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Brain injury most prevalent among homeless

Brain injury most prevalent among homeless

precariously housed populations. As a result, health care professionals and service providers need standardized training to screen for symptoms of even mild injury involving people often struggling with challenges like mental illness and cognitive impairment.

“This is especially troubling for Hamilton considering the homeless and precariously housed within our community are facing so many hurdles as it is. “

The study, published this week in the journal EClinicalMedicine-Lancet, included 326 participants recruited from Vancouver’s low-income Downtown Eastside, a community court and the emergency department of a nearby hospital. Nearly 10 per cent of brain injuries occurred in the context of a drug overdose, while more than 60 per cent were related to substance use.

 Homeless and precarious housed persons are particularly prone to traumatic brain injuries (TBIs), but tracking incidence rates are hampered by poor case acquisition. However the researchers were able to document TBIs in precariously housed persons transitioning in and out of homelessness.

Between December 2016 and May 2018, 326 precariously housed participants enrolled in a longitudinal study in Vancouver were assessed monthly for TBI occurrences. Over one year, 2433 TBI screenings were acquired for 326 person-years were evaluated.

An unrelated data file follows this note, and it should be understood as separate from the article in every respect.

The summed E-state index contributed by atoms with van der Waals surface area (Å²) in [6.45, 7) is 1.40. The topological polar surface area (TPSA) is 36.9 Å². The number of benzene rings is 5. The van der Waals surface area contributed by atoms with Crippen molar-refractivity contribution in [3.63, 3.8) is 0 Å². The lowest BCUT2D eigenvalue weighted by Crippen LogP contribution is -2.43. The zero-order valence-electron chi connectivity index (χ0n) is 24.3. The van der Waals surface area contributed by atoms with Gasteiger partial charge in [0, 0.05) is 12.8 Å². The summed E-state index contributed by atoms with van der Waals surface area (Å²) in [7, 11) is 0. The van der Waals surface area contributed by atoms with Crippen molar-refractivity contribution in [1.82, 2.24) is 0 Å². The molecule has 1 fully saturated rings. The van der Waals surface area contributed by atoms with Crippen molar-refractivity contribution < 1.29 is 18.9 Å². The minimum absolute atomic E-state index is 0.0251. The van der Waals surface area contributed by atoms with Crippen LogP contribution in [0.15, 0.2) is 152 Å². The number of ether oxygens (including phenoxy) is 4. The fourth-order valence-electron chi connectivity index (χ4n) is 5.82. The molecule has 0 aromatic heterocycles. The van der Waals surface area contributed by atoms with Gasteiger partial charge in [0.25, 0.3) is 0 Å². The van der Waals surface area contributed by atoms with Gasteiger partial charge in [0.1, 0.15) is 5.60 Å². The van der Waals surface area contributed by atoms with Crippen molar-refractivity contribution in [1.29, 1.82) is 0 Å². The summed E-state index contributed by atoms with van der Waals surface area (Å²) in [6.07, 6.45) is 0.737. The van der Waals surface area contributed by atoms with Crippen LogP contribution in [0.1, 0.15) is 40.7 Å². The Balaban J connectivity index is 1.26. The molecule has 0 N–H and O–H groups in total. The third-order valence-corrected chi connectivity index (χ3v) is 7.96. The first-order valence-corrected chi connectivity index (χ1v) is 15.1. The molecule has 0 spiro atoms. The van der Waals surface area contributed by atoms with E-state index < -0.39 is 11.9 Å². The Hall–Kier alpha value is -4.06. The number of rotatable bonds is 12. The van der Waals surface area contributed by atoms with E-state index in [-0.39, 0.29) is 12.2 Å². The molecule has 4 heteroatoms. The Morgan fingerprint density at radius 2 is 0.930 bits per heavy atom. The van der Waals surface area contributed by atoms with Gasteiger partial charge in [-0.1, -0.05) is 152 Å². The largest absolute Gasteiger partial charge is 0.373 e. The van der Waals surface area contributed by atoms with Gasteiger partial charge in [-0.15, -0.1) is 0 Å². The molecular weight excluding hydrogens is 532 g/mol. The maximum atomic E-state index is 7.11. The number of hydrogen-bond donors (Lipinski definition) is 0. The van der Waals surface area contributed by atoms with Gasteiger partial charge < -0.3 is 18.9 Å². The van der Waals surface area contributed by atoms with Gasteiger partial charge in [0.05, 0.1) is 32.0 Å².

Findings

One hundred participants acquired 175 TBIs, yielding an observed incidence proportion of 30·7% and event proportion of 53·7%. Of the injured, 61% reported one TBI and 39% reported multiple injuries. Acute intoxication was present for more than half of the TBI events assessed. Additionally, 9·7% of TBI events occurred in the context of a drug overdose. Common injury mechanisms were falls (45·1%), assaults (25·1%), and hitting one’s head on an object (13·1%).

The researchers commented that given the prevalence of TBIs revealed in this precariously housed sample, “ we identify an underappreciated and urgent healthcare priority.”

“As much of the research and clinical attention has focused on affluent populations, including sport-related concussions in athletes, the attention on brain injury in homeless and precariously housed persons is lacking,” says Dr. Tiffany O’Connor, lead author of the study and Clinical Neuropsychologist in the Acquired Brain Injury Program at Hamilton Health Sciences (HHS). “This is of serious concern considering this population has numerous risk factors for experiencing brain injury, and may face worse consequences from these injuries. We are seeing a vicious cycle where intervening is imperative.”

“This is especially troubling for Hamilton considering the homeless and precariously housed within our community are facing so many hurdles as it is. “

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